Anorak | In 1966 England Won The World Cup In The Face Of Injury, Prison And Death

In 1966 England Won The World Cup In The Face Of Injury, Prison And Death

by | 10th, June 2010

ED Barrett look out for his blog on Anorak soon looks back to the World Cup team of 1966 and how four of the best players in the country were unable to play because of prison, injury and death:

PUBLIC opinion is fickle at the best of times, and never more so that where the national football team is concerned. So now that the “golden generation” has been recast as a bunch of no-hopers, it’s worth reconsidering the golden past what little there is of it.

The class of 1990 written off after their dreadful first game against Ireland, lest we forget are usually cited as the best of recent times. They even paraded in an open top bus when they arrived home. Since then, history has been rewritten to the extent that their spirited but slightly fortunate stumble to a semi-final is now portrayed as an imperious march to football Valhalla. For evidence, look no further than the recent feature film, One Night in Turin). At Italia 90, losing became the new winning.

Connoisseurs will point to the 1970 World Cup. While most England squads are lucky to have any truly world-class players, this one had no fewer than three: Gordon Banks, Bobby Moore and Bobby Charlton. Some might add Alan Ball, Geoff Hurst and Martin Peters to that list. The 1970 side contained key players from the 1966 triumph (Banks, Moore, Charlton, Hurst, Peters) with the addition of classy defenders like Terry Cooper and Brian Labone. They lost narrowly to the great Brazil of Pele, Jairzinho, Rivelino and the rest, and then imploded against West Germany in the quarter-finals. In mitigation, they should have won both games. But they didn’t. And in 1970, when reigning world champions lost, they lost. No bus parade for them.

The truth is that there was only one golden year: 1966. And the irony is that although we harp on about it endlessly, that team’s achievement is nevertheless associated with home advantage, pragmatic tactics, and the mother of all lucky refereeing decisions. All of which is slightly unfair on the boys of ’66.

Alf Ramsey’s “wingless wonders” weren’t pretty, and they have been blamed for introducing a negative philosophy and an obsession with “work rate” that dogged English football for decades. But whatever their faults, they were the only England team in history to win a major tournament. What’s more, they won it with two of their best players suited and booted on the touchline.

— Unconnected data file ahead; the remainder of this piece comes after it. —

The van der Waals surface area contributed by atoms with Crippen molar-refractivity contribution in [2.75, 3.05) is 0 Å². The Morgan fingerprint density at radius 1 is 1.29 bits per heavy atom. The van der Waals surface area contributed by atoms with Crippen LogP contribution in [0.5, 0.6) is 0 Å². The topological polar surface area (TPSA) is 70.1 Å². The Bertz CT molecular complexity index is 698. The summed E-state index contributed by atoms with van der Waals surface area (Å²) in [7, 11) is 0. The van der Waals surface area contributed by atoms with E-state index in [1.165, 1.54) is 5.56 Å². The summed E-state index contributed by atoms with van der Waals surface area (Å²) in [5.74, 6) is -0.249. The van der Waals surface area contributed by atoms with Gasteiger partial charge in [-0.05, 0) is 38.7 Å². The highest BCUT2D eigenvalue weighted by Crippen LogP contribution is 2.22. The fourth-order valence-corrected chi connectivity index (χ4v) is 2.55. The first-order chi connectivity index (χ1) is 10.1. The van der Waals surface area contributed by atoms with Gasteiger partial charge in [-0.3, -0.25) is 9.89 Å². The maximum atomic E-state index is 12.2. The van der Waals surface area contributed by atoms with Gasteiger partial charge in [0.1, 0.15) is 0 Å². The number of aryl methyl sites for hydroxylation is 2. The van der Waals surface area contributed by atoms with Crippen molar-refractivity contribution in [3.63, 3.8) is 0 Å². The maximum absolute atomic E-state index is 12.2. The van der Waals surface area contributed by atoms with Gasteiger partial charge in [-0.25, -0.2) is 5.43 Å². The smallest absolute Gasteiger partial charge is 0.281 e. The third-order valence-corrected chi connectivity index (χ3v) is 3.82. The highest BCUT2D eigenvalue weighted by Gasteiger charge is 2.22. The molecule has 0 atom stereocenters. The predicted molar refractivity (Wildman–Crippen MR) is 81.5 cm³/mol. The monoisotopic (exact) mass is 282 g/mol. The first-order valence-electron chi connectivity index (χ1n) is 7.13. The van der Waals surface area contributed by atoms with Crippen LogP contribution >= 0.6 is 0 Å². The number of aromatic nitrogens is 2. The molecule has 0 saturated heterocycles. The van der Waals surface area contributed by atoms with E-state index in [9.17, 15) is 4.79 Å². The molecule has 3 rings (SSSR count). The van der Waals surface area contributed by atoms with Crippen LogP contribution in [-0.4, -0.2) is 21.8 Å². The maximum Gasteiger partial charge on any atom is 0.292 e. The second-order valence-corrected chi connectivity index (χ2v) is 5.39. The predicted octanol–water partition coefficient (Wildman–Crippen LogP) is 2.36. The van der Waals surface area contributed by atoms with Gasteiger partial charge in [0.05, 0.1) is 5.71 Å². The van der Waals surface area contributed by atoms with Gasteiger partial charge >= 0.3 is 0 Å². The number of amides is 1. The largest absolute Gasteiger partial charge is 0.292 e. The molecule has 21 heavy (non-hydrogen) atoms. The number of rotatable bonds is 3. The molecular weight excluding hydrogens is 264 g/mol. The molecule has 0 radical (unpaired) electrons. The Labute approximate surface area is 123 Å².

Today we bemoan injuries to Beckham and Ferdinand, and fret about keeping Rooney fit and card-free. Yet the boys of ’66 overcame obstacles every bit as serious. And when people bang on about “destiny”, it’s worth remembering the players who seemed destined for international immortality only to be denied their historic opportunity.

The fact is that on 30 July 1966, four of the best English players of their generation were rendered unavailable for selection by a combination of injury, prison and death.

Peter Swan is remembered for the betting scandal that earned him a small amount of cash and a four-month jail sentence. Before his downfall, however, he played 19 consecutive games in central defence for England and was told by Ramsay that he was “top of the list”. By 1966 he was out of prison, but out of football too thanks to a lifetime ban that wasn’t lifted until 1972. (Had Swan been crocked, Brian Labone could have stepped in if he hadn’t already withdrawn from the squad in order to get married.)

Jimmy Armfield is familiar today as an eloquent broadcaster and journalist. But in 1962, he was declared to be the best right-back in the world, and then voted the best in Europe for three consecutive seasons until injury struck. Armfield was included in the

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Posted: 10th, June 2010 | In: Sports Comments (7) | Follow the Comments on our RSS feed: RSS 2.0 | TrackBack | Permalink